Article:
• We now unplugged items when they are fully charged rather than leaving them on the charger after learning that they continue to draw power if left plugged in.
    • We switched to doing all the laundry in cold water.
    • All our electronics were already plugged into surge protector power strips. We started turning off the power strips when not in use to stop the vampire power drain.
    • We cut our water use in half – since some electricity is produced from hydroelectric plants in California, and we are in a severe drought. How we did that is a whole other story, but essentially we did that in one day as well, by taking shorter showers, changing to more drought tolerant plants, planting the plants into the ground instead of in pots and choosing what to keep. Succulents turned out to be really easy to propagate and grow, and are a beautiful addition to the other drought tolerant plants.
  • Stuff You Buy
    • We are buying less, but buying better, so we use it longer. Better can mean researching electronics to find something that is has a longer life, or clothes that are made from natural organic fabrics so they wear longer.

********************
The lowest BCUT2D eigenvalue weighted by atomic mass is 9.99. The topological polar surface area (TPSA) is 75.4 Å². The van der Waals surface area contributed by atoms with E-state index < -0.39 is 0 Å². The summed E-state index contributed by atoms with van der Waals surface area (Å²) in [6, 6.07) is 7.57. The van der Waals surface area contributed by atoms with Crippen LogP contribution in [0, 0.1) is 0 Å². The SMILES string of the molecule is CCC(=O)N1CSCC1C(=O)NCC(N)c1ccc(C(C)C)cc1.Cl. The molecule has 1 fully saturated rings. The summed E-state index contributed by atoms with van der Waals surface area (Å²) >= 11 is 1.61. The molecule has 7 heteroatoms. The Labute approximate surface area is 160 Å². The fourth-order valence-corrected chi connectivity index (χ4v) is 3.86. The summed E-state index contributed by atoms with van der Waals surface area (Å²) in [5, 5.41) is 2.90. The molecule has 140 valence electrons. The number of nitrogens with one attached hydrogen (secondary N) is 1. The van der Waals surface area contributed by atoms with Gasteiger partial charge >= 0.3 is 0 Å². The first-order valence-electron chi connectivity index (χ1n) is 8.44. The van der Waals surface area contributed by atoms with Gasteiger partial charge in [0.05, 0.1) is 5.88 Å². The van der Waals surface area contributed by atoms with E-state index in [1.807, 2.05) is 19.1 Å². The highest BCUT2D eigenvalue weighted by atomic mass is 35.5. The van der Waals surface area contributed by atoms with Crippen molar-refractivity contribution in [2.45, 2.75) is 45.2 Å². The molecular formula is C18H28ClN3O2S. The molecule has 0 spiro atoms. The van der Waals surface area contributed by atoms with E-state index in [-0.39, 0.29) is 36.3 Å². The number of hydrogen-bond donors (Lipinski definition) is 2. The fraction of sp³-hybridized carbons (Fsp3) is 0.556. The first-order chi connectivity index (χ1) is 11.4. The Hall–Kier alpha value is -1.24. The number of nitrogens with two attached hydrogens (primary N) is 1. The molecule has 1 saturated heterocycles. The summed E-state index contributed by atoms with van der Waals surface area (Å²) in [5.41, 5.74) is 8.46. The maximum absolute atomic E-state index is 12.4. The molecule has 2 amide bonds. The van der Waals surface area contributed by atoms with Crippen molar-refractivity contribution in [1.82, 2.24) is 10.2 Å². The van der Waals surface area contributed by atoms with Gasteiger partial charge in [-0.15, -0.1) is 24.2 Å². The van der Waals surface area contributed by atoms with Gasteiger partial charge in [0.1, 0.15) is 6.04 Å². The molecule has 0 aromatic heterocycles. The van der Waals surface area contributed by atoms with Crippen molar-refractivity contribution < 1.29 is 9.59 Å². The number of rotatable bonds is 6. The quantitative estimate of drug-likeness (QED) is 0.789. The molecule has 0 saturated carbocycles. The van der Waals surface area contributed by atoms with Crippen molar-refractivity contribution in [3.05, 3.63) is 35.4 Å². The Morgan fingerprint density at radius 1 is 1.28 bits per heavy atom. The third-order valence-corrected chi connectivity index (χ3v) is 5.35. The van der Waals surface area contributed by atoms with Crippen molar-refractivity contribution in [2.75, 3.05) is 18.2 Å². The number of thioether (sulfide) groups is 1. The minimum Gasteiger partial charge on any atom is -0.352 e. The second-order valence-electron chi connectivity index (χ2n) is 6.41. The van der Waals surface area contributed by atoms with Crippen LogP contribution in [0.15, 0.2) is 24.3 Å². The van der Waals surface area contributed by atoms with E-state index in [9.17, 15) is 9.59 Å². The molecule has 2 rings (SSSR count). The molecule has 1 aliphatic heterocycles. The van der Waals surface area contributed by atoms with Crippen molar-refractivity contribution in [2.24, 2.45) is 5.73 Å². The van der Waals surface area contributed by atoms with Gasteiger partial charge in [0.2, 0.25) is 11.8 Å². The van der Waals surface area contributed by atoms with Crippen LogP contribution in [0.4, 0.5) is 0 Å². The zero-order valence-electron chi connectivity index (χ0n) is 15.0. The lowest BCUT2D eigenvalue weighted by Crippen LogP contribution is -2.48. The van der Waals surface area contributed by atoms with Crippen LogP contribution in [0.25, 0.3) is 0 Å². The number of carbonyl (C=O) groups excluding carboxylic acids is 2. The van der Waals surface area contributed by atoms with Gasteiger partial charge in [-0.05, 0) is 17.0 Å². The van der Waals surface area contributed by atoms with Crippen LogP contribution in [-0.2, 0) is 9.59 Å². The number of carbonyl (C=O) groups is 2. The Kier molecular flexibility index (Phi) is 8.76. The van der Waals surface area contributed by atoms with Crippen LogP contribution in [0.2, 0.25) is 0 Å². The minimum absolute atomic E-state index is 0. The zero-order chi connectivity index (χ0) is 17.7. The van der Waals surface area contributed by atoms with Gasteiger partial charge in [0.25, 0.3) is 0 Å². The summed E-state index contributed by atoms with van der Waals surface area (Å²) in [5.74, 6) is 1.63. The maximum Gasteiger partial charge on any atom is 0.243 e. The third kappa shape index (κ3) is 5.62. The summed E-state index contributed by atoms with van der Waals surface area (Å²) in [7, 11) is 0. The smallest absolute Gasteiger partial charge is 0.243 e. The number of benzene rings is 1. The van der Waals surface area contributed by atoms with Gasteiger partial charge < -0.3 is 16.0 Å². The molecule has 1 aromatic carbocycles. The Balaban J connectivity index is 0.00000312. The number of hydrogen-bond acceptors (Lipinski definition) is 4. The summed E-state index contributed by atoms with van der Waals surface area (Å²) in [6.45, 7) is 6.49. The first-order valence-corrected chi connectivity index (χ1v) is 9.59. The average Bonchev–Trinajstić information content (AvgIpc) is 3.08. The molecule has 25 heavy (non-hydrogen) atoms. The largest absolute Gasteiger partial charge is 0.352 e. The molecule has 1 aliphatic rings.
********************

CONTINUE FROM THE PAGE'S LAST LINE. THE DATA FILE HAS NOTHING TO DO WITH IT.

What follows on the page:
• Transportation
    • Travel – we changed our travel plans to half as many trips, and stay twice as long. The biggest carbon creator when we travel is the air transportation, so this effectively cuts it in half. This also saves us money since the air ticket usually one of the biggest expenses. We usually stay in a smaller, centrally located hotel, which we prefer, and that cuts back on transportation, and these are usually green.
    • We bought a stationary bike and free weights and canceled our gym membership, so we are saving trips to the gym. As an added benefit, it’s so convenient that we are exercising more often, and it costs less and takes less time.